"We need to play better, or there's probably going to be some new faces here," closer Glen Perkins said. "That's what it boils down to: Either we play better or we're going to have a new look."
The current look had some issues this weekend as three losses whisked away all of the momentum the Twins had after taking five of seven on their most recent road trip.
Now, in order to stay afloat, the Twins must do some serious damage to division rivals Cleveland and Chicago to close out the current 10-game homestand.
"We need a miraculous run right now," Correia said. "It's gotta start soon, if it's going to happen. If we lose a bunch of games, we're going to play our way out of it, and then whatever has to happen, has to happen."
Correia -- who might be an attractive trade target for other teams -- couldn't get that run started on Sunday.
The veteran righty gave up a leadoff double to Desmond Jennings in the first, and then issued consecutive walks to Ben Zobrist and Matt Joyce to load the bases with no outs.
James Loney then singled in two runners for a quick Rays lead, but Correia limited the damage by making a nice glove scoop to catcher Eric Fryer on a sacrifice bunt later in the inning.
Undeterred, Tampa Bay managed to push across runs in the next two innings. Zobrist knocked a sacrifice fly to score Kevin Kiermaier in the second, and then Yunel Escobar doubled to score Evan Longoria in the third.
"They were more patient on certain pitches I was throwing than I thought they were gonna be more aggressive on," Correia said. "It kinda got me behind on the count. I think their approach just kind of threw me a little bit today."
Correia struck out two in the fourth, but he was done after the inning. The lackluster start (four earned runs on seven hits and three walks) was a surprise from the veteran, who had recorded a combined 2.30 ERA in his past seven starts.
"He labored through it," manager Ron Gardenhire said. "He really didn't have command of too much today, and he had to fight through everything. There were men on base and the game was really dragging with him."
Facing Rays starter Chris Archer, the Twins' offense fared much better than it did against David Price the night before, but that still wasn't enough to net a victory.
Oswaldo Arcia reached base on a throwing error by Archer in the second, and then scored on a Josh Willingham single. In the fifth, Trevor Plouffe and Kendrys Morales tagged back-to-back singles, and then advanced when right fielder Kiermaier whiffed on the rolling ball from Morales.
Plouffe scored on a wild pitch by Archer, and then Morales reached home on a groundout by Willingham to make the score 5-3.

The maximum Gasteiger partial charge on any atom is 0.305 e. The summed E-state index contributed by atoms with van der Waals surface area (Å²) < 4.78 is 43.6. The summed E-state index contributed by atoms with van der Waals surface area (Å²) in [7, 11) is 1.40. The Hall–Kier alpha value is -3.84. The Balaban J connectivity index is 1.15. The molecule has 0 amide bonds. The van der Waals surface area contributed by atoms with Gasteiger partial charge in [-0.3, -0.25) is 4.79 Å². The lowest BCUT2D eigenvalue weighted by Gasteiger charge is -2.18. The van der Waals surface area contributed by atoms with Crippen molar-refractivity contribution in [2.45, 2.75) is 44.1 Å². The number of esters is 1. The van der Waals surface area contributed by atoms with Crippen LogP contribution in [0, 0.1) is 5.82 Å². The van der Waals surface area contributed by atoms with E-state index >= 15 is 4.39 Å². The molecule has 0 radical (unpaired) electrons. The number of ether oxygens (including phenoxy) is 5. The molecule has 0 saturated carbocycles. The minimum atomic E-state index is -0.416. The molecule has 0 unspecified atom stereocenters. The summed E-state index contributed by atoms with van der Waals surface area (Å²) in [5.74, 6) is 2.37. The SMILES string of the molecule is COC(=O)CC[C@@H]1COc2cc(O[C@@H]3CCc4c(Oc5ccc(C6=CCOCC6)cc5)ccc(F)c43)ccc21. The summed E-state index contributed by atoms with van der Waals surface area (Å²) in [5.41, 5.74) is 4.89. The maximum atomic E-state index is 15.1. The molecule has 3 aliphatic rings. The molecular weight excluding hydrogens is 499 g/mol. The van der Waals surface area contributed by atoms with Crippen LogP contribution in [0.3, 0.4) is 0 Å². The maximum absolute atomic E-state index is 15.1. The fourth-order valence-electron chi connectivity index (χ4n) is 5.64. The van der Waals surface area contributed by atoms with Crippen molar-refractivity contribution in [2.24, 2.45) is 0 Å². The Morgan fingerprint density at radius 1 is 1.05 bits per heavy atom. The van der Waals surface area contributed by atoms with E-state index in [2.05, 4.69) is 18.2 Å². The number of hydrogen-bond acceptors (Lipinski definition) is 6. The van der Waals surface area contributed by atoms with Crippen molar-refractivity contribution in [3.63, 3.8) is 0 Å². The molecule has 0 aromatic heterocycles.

"I think that today was an average day as far as I go," Archer said. "I didn't have my wipeout slider consistently. But I threw some changeups to kind of counteract my slider not quite being where I wanted it to be. And at times when I needed to make pitches with my fastball, I did."
One of Minnesota's biggest missed chances came in the fifth inning. With runners on first and second and no outs, Sam Fuld put down a sacrifice bunt to advance the runners. But Brian Dozier popped out in foul territory, and then Eduardo Nunez grounded out to end the opportunity.
"We had some chances with guys who are supposed to be our RBI guys, and they couldn't get it done," Gardenhire said.
Archer didn't get the hook until he'd finished 6 1/3 innings. Brad Boxberger cleaned up that inning, and then Jake McGee handled the eighth before another comeback attempt fell a bit short in the ninth. The Twins got the potential tying run on via two walks from Grant Balfour, but Kirby Yates came in and got Dozier to ground out and Nunez to pop out to record his first career save.
'It's awesome to go for the sweep," Yates said. "We got that and that's all I can ask for. I'm glad I got a save and everything. But winning ballgames is the key."
The Twins -- so optimistic after winning five of their final seven games before the All-Star break -- are now in last place in the AL Central after dropping three straight to the Rays.
"We built some momentum, and we didn't carry it over to the series this weekend," Perkins said. "That's the frustrating part, is that we've failed to play consistent baseball.
"I've got 24 other friends in here that I wouldn't like to see go, but that's the way it goes. That's the way that the game works. [The front office is] trying to make this team better, and if it means trading guys, then that's what it is."